The sealing performance of a gasket depends not only on the quality and specification of the material, but on the flange design, surface finish, bolting material, thread lubrication and assembly methods. To obtain optimum performance from a gasket these external parameters must be taken into account.
Flange surface finish should not be left to the flange supplier but should be specified according to the type of gasket being used. Geegraf laminates can accommodate a wide range of surface roughness since the material readily flows into the flange grooves and imperfections under low bolt loads. A turned surface finish of 1.6 to 12.5 micro metres Ra is acceptable for most applications but for optimum performance a surface finish of 3.2 to 6.3 micro metres Ra is preferred.
Bolting material should be selected according to flange materials and working conditions and for general applications in the Petrochemical Industry alloys steel bolting Grade B7 and B16 are used. Typical specifications for these materials together with operating temperatures are given below:
It is important that bolt threads and nut faces are well lubricated prior to assembly. This is a simple operation that is often ignored particularly onsite. When replacement gaskets are being fitted after inspection or shutdown and bolting is being reused after working at elevated temperatures. The type of lubrication should be selected to suit the working conditions and a high temperature Nickel Anti-Seize compound such as Geegraf NAS not only helps on assembly but also makes it easier to dismantle on next service shutdown.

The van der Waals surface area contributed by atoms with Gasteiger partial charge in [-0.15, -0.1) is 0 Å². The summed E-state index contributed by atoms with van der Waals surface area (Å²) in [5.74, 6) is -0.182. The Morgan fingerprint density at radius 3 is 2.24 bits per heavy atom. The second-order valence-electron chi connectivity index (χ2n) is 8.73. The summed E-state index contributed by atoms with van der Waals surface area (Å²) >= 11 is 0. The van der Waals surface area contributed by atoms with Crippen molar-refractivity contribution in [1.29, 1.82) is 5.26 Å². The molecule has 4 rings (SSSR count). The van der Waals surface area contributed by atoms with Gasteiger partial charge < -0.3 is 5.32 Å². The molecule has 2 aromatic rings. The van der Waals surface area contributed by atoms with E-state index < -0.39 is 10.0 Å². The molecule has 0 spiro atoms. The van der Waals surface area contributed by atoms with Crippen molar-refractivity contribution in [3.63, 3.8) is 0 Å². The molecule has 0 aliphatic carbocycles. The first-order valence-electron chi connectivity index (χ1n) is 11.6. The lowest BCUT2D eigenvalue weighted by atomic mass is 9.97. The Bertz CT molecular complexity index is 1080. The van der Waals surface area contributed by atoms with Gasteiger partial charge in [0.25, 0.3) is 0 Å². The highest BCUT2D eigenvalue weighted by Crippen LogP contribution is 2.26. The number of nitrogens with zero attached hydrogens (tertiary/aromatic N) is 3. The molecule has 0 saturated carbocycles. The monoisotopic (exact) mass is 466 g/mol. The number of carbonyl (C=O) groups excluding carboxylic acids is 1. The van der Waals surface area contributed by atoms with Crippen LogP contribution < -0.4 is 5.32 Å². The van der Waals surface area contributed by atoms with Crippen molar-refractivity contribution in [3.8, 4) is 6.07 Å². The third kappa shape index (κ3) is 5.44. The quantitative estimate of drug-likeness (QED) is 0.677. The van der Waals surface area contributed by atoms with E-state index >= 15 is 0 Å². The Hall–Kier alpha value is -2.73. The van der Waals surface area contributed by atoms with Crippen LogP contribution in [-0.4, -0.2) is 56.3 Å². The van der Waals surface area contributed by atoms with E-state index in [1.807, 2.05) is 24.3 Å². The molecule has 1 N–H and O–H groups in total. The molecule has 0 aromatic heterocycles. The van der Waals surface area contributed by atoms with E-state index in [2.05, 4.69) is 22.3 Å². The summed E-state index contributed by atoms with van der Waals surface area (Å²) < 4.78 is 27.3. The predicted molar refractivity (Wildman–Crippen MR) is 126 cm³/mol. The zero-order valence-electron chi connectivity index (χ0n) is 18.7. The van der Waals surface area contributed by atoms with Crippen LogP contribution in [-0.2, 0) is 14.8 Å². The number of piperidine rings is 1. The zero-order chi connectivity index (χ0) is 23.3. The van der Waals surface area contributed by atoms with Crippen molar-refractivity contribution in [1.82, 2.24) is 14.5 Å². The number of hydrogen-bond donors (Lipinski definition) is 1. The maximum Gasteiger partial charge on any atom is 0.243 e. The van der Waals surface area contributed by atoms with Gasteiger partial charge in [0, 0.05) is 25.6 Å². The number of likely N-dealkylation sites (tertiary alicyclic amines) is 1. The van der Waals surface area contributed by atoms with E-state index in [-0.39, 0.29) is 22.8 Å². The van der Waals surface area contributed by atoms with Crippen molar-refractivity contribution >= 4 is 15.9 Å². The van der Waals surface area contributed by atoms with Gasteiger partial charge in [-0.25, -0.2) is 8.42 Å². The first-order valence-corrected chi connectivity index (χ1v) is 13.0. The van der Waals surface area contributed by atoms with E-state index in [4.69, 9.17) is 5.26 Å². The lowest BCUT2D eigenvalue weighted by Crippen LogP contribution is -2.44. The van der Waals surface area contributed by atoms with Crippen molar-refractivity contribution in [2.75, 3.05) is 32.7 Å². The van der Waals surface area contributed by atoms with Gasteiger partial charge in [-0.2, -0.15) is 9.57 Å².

Bolt Lubrication Graph
The graph illustrates the effect of lubricating the bolt threads and nut faces under three conditions on a strain gauged bolt:
• A clean dry thread with no lubrication
• As received condition from the manufacturer with slight oil film
• Lubricated with Geegraf NAS compound
At 120lb ft torque the lubricated bolt provides four times the load of a dry bolt. Taking into account that the effort applied by the man with the spanner is identical, the lubrication allows the effort applied to be converted into a greater load on the gasket.
Bolt Tightening Diagram
The tightening sequence for the bolts is important so as to evenly distribute the bolt loading to compress and uniformly load the gasket
surface. The graphs left show the distribution of load in an eight bolt flange assembly after a diametrical tightening sequence at 50, 100
and 200 lb ft.
Although the bolts have all been tightened to the same torque loading after the third sequence the load in bolts 1 – 4 is half that of bolts 5 – 8.
Bolt Tightening Graph 2
The load can be easily evened out as illustrated by the next graph with a fourth tightening sequence at the same torque setting but tightening adjacent bolts in turn in a clockwise or anti-clockwise direction.
Three diametrical sequences followed by a fourth, tightening adjacent bolts in turn will provide an evenly distributed bolt loading and better gasket sealing performance.
The operating temperature of the bolts should also be taken into account particularly at elevated temperature and this is often well below the line temperature of the pipework. Position and insulation however can reduce this difference and bolt stress relaxation in service can severely reduce the load on the gasket.
Bolt Stress Relaxation Graph A
Graph A - shows percentage of stress retained after 1,000 hours service.
Bolt Stress Relaxation Graph B
Graph B - shows percentage of stress retained after 10,000 hours service.
Bolt Stress Relaxation Graph C
Graph C – shows percentage of stress retained after 100,000 hours service.
Note that after 100,000 hours service at 4000C. No load is left in a B7 bolt and only 50% in a B16 bolt and at 5000C
this has reduced to 10%. Consider the effect that this would have on the gasket loading and this applies to your
application ensure that a retightening sequence is applied to the bolts